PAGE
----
This, when I received my offer from Indeed, I gave my current employee two weeks notice. However, at the end of week one, I dreaded coming into work. Just knowing I had to see him and deal with him for another week brought me physical dread and anxiety, so I emailed him and told him I wouldn’t be coming into work that week.

Was what I did unprofessional? 100%

Do I care? NOT AT ALL!

When you’re a boss, when you’re in a position of power- your personality and presence makes or breaks a workplace. Your employees don’t owe anything to the organization or the job, but their loyalty to their boss will either make them stay or leave. People will give up promotions or wage increases, if it means working with a good boss. In other words, who you work with is JUST as important if not MORE important than who you work for

All I’ve been thinking this extra week off is – since my position is so unnecessary and easy, good luck hiring and training someone to do “nothing.”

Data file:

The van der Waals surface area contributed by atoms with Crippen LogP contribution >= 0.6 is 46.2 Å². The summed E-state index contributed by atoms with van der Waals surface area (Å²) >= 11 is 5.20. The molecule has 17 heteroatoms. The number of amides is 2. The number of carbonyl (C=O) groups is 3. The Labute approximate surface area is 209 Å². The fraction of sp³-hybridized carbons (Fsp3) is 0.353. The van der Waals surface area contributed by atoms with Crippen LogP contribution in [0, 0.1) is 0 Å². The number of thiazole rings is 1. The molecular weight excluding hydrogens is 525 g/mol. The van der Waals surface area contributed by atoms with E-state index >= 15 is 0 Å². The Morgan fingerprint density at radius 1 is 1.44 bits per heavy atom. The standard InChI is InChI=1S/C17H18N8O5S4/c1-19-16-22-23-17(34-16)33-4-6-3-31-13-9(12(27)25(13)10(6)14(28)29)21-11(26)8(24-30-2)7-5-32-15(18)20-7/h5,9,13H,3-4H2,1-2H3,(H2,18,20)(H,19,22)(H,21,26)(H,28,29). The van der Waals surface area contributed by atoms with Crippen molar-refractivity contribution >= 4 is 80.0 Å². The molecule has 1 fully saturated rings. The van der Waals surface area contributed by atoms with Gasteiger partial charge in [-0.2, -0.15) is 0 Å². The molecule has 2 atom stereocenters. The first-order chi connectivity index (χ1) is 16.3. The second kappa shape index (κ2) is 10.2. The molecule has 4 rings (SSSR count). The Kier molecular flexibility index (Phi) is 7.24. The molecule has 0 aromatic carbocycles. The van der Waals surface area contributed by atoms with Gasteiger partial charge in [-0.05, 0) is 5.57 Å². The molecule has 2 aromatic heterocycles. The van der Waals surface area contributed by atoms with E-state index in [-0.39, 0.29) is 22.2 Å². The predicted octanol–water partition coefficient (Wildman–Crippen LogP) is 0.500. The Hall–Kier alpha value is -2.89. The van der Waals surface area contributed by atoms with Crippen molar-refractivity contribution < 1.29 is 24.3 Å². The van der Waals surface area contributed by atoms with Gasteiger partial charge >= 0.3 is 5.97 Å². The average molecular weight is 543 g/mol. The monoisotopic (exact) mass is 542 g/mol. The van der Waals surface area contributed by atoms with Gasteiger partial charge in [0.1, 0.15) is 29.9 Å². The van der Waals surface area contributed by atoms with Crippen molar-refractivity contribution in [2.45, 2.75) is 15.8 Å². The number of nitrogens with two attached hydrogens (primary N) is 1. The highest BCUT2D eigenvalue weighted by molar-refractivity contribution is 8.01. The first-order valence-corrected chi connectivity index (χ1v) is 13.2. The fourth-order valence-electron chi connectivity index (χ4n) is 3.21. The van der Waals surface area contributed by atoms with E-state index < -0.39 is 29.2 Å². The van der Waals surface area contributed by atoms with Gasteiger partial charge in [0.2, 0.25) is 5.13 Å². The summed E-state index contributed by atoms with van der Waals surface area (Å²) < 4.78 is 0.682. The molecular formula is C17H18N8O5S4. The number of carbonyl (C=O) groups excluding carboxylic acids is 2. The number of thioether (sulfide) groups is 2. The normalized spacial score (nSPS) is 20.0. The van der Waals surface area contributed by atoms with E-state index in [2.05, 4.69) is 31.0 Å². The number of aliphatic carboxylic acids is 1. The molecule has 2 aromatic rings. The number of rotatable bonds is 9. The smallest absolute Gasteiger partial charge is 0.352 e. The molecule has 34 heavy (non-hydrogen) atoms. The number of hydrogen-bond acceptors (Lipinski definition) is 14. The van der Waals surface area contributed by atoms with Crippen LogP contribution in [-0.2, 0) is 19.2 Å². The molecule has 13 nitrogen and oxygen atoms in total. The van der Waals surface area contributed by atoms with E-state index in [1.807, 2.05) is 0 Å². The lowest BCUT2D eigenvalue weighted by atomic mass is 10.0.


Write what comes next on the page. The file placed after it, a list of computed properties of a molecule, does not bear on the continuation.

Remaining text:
How you treat people matters, and if you treat them like shit – best believe karma will come and kick you in the ass.

When is the “right” time?

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When is the right time to take a leap of faith? When is the right time to make a change? When is the right time to jump into the abyss? The answer is never. There will NEVER be a right time to jump out of your comfort zone, but it doesn’t mean you shouldn’t…

For the longest time, or as long as I can remember I wanted to be a teacher. So straight of high school, I applied to a joint Bachelors Degree and Education Program, 6 years then 2 degrees: BA in English and French and BEd. However, in my last year of university, I decided on a whim to apply to Master’s program. By the grace of God, I actually got into a program very last minute with funding. I abandoned my dreams of teaching in a high school and pursued my new dream of teaching in a college.

The big difference between the two (high school and college) was the amount of freedom I received as a teacher. Becoming a TA and teaching first-year students English Literature was my dream come true. More than that, I was good at it and I loved it. Choosing the material. Making lesson plans. Teaching. Answering Questions. Marking essays and exams. Man, I could mark forever.